Ma vie en noir

Should a 12-year-old British boy be allowed to get sex reassignment surgery?

Topics: Broadsheet, Gender, Health, Love and Sex,

“To make a baby, parents play tick-tack-toe,” explains Ludovic Fabre in “Ma Vie en Rose.” “When one wins, God sends X’s and Y’s. XX for a girl, XY for a boy. My X for a girl fell in the trash. I got a Y instead. A scientific error!” The 1997 film tells the dreamy, fairy-tale-like story of a 7-year-old boy who believes that he is supposed to be a girl. Ludovic’s world is rendered in lush, saturated colors. He dreams of marrying a boy he has a crush on, and his fantasies bring glamorous dolls to life.

Though his classmates laugh at him and his parents struggle to understand his plight, Ludovic’s tale is ultimately a happy one. But as an article in today’s London Times shows, life for children with gender variance gets much darker than even the saddest moments in the French film. In the piece, a mother recounts her 12-year-old son’s lifelong experience with gender variance. At age 6, “Nick” began asking to have sex reassignment surgery, and last year he tried to cut off his penis. “When she started experiencing erections, she would scratch her skin raw,” said Nick’s mother, who the Times calls “Sharon.” She believes that if forced to endure male puberty, Nick will commit suicide.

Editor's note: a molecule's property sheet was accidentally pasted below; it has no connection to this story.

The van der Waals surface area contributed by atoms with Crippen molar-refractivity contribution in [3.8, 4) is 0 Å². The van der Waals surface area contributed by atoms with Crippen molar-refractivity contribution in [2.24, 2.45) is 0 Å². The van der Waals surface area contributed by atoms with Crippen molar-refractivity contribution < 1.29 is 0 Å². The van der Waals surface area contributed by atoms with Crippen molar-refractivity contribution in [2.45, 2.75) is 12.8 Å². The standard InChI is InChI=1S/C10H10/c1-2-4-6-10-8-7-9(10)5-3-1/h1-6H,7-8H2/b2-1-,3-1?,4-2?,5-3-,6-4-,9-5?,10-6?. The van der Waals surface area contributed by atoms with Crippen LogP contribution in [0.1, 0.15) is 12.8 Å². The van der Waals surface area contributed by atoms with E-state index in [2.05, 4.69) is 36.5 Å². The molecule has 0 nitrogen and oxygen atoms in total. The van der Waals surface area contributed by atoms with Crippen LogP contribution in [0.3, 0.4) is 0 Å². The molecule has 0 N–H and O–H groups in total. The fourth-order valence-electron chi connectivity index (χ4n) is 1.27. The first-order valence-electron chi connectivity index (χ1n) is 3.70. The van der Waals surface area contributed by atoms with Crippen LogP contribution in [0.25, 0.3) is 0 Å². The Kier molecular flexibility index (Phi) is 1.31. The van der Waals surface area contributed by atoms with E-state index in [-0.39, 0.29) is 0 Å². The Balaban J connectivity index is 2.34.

Because only 20 percent of children with severe gender variance become transsexual adults, doctors won’t consider sex reassignment surgery until a patient is 16 years old. Sharon has decided to take her son to the United States for a controversial (but reversible) treatment that will delay puberty until Nick is old enough to seek surgery. The article surveys a number of experts whose opinions differ greatly on whether Sharon has made a defensible decision.



While it’s always dicey to manipulate a pubescent preteen’s hormones, it’s difficult to imagine a better option for Nick. Perhaps he’ll be among the 80 percent of children with gender variance who eventually identify with their biological sex. But if, at age 12, he’s so disgusted with his male body that he’s driven to self-mutilation, it seems likely he’ll keep trying to hurt himself as he grows ever more masculine. I don’t envy Sharon’s situation one bit — I can’t imagine what it must be like to see your child in so much emotional pain, with so few viable solutions. In the midst of his predicament, Nick is at least lucky to have such an empathetic and tenacious mother.

Judy Berman is a writer and editor in Brooklyn. She is a regular contributor to Salon's Broadsheet.

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